The weather events of the past few weeks have reminded me of one of my favourite poems.
Some of you may be aware of Australian poet Dorothea MacKellar but for those who aren’t she was a women before her time. Well at least for me. She wrote a poem called My Country at age 19 when she feeling homesick during a visit to England – this would be around 1904. It was published in England under the title of Core of My Heart but when my father use to recite it to me we called it My Country. It describes the wonderful county I call home and why shouldn’t it? Dorothea was drawing from her experience from one of her families properties that is located a little more than 45 minutes away from my home town. Like Dorothea, I will always love my sunburnt country.
The diverse conditions we have experience in my little part of NSW, and southern Queensland, over the last couple of weeks has reminded me of Dorothea’s most famous poem and I just had to share.
It is early spring here in Australian and already it is looking at being a high fire danger summer. The main concern being there was reasonable rainfall, well better than there was when we were under the effect of the last El Nino that caused a devastating drought in 2009, and as the Australian bush does, it burst into new growth as a result. This now provides a lot of fuel when the conditions are dry as only the strong vegetation survives. You have to remember quite a few Australian native plants rely on being burnt off to survive. Only after being almost cooked in a bushfire does seeds that have lain dormant for seasons finally shoot and grow rapidly to produce more seeds that will drop, mix in with leaf litter, fallen trees etc and wait for the next fire to go through. As a state of Australia, NSW was reminded of the build up of fuel as bushfires of different intensities, size and severity raged up and down the coastal areas as well as inland. In my local area we were less affected however it served as reminder it has been at least 20 years since we last had major fires through our region – we have to clean up our environment and be prepared.
This was around October 5 but later that week that wonderful surprising lady, mother nature, sent us a curve ball and, ta dar, I witnessed for the first time ever on my phone weather app the symbol for snow in reference to my town. Okay, it did change to showers but there was a drop of about 15 degrees in temperature. Although the snow didn’t fall in my town it was less than an hour away by car. Check out these images from the local paper. At this stage I was cursing myself for changing the bed sheets over to the light cotton variety and was unpacking the blankets I had just washed up and packed away for the summer.
We got less than 10mm of rain over the two day period the massive low pressure system took to move out of our area. We are below average rainfall and it looks like water restrictions will be the topic of conversation again this summer but the snow on the trees in the state forests has probably been the death blow for those not meant for cold conditions. More fuel for possible fires.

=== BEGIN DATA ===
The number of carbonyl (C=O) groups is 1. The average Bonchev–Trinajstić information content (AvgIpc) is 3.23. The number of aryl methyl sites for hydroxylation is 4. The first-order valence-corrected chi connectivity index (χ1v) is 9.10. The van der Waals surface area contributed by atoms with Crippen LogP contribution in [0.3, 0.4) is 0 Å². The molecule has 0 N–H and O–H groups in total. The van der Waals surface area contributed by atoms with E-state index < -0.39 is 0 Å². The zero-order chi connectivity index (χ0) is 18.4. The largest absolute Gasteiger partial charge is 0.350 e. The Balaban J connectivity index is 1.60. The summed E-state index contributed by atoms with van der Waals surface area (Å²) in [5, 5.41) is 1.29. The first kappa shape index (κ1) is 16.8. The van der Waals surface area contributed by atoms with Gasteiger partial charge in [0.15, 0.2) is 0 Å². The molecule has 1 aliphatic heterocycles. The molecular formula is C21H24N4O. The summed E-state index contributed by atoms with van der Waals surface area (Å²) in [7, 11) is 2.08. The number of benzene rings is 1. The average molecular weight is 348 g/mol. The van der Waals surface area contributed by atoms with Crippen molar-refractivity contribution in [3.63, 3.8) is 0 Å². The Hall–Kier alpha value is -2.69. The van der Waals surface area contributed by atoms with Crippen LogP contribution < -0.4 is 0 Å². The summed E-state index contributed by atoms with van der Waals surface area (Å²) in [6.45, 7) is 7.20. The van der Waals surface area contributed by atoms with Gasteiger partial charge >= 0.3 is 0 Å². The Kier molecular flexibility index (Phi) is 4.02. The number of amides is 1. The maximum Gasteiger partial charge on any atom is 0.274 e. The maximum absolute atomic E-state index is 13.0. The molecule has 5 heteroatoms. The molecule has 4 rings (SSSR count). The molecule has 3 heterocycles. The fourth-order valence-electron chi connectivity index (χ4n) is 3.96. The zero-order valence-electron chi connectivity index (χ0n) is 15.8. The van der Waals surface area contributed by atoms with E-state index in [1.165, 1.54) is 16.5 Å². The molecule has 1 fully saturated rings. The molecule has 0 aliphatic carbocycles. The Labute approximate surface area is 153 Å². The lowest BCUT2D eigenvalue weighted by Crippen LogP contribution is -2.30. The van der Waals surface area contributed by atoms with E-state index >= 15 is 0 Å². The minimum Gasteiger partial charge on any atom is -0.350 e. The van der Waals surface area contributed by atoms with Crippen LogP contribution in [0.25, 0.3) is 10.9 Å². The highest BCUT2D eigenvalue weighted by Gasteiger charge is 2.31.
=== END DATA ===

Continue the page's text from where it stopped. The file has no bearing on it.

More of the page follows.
By October 18 there were 11 fires within a 150 kilometre radius of my postcode reported through the local bushfire organisations. Of this number, four were less than an hour away, yes in the same areas that just had snowfalls. My town was shrouded in smoke and the air smelt of eucalyptus gums and burning timber. Walking out my back door my eyes stung and each breath was a reminder of campfires and wood barbeques. The hills that look over my home town were ghosts and vehicles loomed out of smelly fog along our roadways.
This is what it looked like around 8.30am from my doorstep.
This is what it looked like at 6pm.
I’m now sitting at my computer hiding from the heat outside at nearly three on a Saturday afternoon. A fan is pushing a breeze around me, and ceiling fans are on in each room in the house. It is a balmy 34 degrees outside, the top is forecast for 35 degrees but we are on daylight saving time and it doesn’t really reach the top temperature until around 4pm so we will see how we go with that. It’s hot and it’s going to get hotter. They say we have a fifty per cent chance of one to five millimetres of rain tomorrow but thankfully no storms, lighting strikes are bad in dry forests at this time of year.
It’s only spring and the temperature really rises around January so I have a feeling it’s going to be a hot one. But I love my sunburnt country, it’s what we do here. Dorothea understood this.
Core of my heart, my country,
Young Land of Rainbow Gold-
For flood and fire and famine
She pays us back three-fold…
Over the thirsty paddocks
Watch, after many days
A filmy veil of greenness
That thickens as you gaze…
An opal-hearted country,
A wilful, lavish land —
Ah, you who have not loved her
You cannot understand…
…The world is fair and splendid
But whensoev’er I die
I know to what brown country
My homing thoughts will fly!
An excert from Core of my Heart, Dorothia MacKellar. http://www.dorothea.com.au/dorothea.php
For more classic Australian poetry and storytelling check out two other Aussie authors, once again introduced to me by my dad – he has superb taste.
Banjo Paterson: http://www.wallisandmatilda.com.au/clancy-of-the-overflow.shtml
Henry Lawson: http://www.poemhunter.com/poem/andy-s-gone-with-cattle/